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Simpsons Rule
Volume Number:9
Issue Number:10
Column Tag:Pascal workshop

Simpson’s Rule

An ingenious method for approximating integrals

By Marek Hajek, Incline Village, Nevada

Note: Source code files accompanying article are located on MacTech CD-ROM or source code disks.

About the author

Marek Hajek has been programming the Macintosh since 1989. He programmed two and a half years for Sierra Software Innovations where he wrote several in-house MacApp applications, participated in the development of SuperTEView, and the relational database engine - Inside Out II. Currently, he is receiving his bachelor's degree in Computer Science at the University of Nevada, Reno. He supports his college education by making useful programming tools - sorting/searching algorithms, and custom development. He welcomes your comments on this article either by phone at (702) 673-3341 or write to P.O. Box 7542, Incline Village, NV 89450.

Simpson's Rule, named after the great English mathematician Thomas Simpson, is an ingenious method for approximating integrals. If you don't know what integrals are used for, don't feel bad. Many college students who complete three semesters of calculus may be able to “compute” an integral, but won't know its practical application either. Computation of integrals is difficult to learn and easy to forget. [Many years out of school, I can attest to this! - Ed.]

Integrals are essential to the modern world. Practical applications of the integral are found in business, hydrostatics, highway construction, travel to the moon, solving of differential equations, and other branches of science. The first computer ever built was constructed to speed up ballistic missile trajectory calculations which meant solving a lot of integrals. [Given the forces imposed on a missile (gravity, thrust, wind resistance, etc.), integration is necessary to determine its path. - Tech. Ed.]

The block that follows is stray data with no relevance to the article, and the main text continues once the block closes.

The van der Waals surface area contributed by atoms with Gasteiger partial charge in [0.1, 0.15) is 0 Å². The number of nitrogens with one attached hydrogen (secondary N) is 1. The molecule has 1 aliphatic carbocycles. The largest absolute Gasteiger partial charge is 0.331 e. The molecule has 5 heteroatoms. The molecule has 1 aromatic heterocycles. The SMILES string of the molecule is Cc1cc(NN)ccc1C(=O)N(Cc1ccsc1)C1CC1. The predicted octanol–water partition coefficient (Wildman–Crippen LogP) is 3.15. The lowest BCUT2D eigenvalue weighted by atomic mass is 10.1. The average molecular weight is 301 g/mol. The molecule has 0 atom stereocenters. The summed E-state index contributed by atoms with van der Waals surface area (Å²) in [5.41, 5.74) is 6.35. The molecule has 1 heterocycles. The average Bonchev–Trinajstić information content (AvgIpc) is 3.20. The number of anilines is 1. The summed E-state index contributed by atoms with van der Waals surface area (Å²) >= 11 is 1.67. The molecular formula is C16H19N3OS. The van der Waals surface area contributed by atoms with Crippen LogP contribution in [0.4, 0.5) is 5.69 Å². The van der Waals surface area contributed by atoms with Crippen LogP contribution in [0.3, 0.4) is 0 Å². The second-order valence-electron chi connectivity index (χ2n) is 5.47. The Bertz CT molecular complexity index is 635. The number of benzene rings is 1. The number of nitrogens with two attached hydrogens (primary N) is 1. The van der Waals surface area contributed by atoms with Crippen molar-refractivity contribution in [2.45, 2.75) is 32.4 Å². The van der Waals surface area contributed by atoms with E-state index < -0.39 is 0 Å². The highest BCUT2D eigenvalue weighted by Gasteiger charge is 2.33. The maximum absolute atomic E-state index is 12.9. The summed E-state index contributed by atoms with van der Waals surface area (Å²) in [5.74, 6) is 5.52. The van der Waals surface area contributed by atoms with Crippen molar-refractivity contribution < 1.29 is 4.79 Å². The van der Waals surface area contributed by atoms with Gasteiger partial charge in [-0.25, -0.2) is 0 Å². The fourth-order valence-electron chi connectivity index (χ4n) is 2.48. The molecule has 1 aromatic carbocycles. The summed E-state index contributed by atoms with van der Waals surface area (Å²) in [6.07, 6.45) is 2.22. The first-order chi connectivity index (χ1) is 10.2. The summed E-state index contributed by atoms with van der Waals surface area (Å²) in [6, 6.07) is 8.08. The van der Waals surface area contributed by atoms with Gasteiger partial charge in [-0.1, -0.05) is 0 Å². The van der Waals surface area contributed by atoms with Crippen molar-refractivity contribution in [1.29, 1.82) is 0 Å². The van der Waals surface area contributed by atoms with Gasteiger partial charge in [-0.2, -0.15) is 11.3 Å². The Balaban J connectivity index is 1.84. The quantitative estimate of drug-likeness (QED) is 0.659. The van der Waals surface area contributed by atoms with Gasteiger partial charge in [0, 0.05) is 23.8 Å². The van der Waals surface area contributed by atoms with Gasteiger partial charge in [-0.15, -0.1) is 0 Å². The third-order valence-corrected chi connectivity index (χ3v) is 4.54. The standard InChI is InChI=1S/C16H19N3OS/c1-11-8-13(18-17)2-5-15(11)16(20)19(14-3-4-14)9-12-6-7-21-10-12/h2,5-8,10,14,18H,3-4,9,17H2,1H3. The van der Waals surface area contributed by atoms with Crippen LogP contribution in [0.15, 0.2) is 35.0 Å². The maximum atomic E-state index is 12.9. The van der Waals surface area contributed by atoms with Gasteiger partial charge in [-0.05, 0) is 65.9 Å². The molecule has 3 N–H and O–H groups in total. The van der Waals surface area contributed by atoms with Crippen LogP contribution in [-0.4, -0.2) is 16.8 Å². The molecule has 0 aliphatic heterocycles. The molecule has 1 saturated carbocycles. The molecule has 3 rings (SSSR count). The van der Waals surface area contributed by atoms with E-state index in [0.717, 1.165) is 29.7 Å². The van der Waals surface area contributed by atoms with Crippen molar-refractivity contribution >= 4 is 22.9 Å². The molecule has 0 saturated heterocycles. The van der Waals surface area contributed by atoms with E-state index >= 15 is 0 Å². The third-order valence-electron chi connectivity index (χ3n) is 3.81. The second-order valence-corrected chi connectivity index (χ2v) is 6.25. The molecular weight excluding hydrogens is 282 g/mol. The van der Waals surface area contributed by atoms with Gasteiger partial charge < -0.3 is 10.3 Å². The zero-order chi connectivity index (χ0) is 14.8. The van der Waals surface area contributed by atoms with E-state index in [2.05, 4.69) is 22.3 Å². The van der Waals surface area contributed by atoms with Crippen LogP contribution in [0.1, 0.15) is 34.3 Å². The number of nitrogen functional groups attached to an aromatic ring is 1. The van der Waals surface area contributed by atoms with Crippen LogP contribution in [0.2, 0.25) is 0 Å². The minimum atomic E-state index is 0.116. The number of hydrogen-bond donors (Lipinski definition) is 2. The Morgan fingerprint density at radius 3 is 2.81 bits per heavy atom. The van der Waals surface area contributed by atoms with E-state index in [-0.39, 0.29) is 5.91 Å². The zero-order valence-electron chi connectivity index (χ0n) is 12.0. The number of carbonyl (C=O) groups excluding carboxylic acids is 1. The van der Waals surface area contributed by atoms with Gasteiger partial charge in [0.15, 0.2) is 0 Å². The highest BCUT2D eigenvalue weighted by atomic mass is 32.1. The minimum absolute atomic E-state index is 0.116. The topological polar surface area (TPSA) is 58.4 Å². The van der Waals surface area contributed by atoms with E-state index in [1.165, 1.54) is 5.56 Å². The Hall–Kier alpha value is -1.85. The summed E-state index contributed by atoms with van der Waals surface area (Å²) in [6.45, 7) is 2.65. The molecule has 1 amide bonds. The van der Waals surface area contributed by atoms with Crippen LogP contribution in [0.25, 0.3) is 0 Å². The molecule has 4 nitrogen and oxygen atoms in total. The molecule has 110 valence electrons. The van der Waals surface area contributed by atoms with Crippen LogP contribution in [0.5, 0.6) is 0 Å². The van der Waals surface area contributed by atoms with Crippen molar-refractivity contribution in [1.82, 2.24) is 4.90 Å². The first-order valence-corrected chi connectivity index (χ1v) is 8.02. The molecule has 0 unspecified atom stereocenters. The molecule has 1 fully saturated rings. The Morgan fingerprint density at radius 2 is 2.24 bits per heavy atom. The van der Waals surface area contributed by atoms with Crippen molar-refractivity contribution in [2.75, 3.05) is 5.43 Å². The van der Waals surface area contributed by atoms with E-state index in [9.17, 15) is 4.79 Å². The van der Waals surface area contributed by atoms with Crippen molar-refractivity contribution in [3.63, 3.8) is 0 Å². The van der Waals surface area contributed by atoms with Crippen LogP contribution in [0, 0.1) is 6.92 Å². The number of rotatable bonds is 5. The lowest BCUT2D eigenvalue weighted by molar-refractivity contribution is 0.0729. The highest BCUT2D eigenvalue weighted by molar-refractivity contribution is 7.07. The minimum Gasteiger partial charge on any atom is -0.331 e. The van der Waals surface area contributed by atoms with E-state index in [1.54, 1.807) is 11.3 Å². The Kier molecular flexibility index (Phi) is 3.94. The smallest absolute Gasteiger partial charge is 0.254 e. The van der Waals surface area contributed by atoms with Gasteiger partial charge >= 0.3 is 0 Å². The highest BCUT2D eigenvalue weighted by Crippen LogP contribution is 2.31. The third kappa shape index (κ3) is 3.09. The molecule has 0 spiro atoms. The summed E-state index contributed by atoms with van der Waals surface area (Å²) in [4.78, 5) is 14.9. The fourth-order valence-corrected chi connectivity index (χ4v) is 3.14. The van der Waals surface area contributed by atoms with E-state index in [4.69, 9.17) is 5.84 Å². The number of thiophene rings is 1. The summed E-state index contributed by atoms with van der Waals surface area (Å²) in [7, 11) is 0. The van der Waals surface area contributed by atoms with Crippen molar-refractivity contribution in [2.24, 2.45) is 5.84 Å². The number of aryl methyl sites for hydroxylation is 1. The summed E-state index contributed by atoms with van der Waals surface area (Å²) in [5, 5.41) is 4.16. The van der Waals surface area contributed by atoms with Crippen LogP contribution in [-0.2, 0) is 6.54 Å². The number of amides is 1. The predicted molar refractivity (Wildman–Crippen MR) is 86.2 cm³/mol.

To illustrate the use of integrals, look at the curve in Figure 1.1a. The curve is described by the equation (1+X4). I want to compute the area of the shaded region. Notice, the area is between the curve, the x-axis, and the x-coordinates [-1,1]. The integral that will compute the area of the shaded region is in figure 1.1b. Anybody familiar with integrals will tell you that there is no known way to solve the integral abstractly (the quick and easy way).

Figure 1.1a

Figure 1.1b

If an integral can be solved on an abstract level, the computation is relatively easy. In practical applications, however, an integral can seldom be solved abstractly. That's where the Simpson's Rule finds its use. Thomas Simpson invented an equation, today called Simpson's Rule, which can be used to approximate an integral.

APPROXIMATION

The following line shows this equation in abstract form.

Looks complicated? First, take a look at figure 1.2.

Figure 1.2

In the approximation equation, the variables a and b are the boundaries of the integral and correspond to -1 and 1 in figure 1.1a. The variable n is the number of times the region under the curve is partitioned into smaller regions. You only have to know two things about n. First, the larger n is, the more accurate the approximation. And second, n must be a positive even integer (+2, 4, 6, ...). The function f(x) is the function you are integrating. In my example, it is (1+X4). Whenever you encounter f(x) in the equation, pass it the appropriate parameter. The parameters are the x-coordinates of the partitions (X0, X1, X2, X3, , Xn).

[Simpson’s rule approximates the function on each subinterval of the partition by a parabola that passes through the endpoints and the midpoint. The area under a parabola is easily calculated. Adding up these areas gives an estimate of the integral. - Tech. Ed.]

EXAMPLE COMPUTATION

To compute the integral in figure 1.1b, given four partitions (n=4), the approximation looks like this:

Simplified: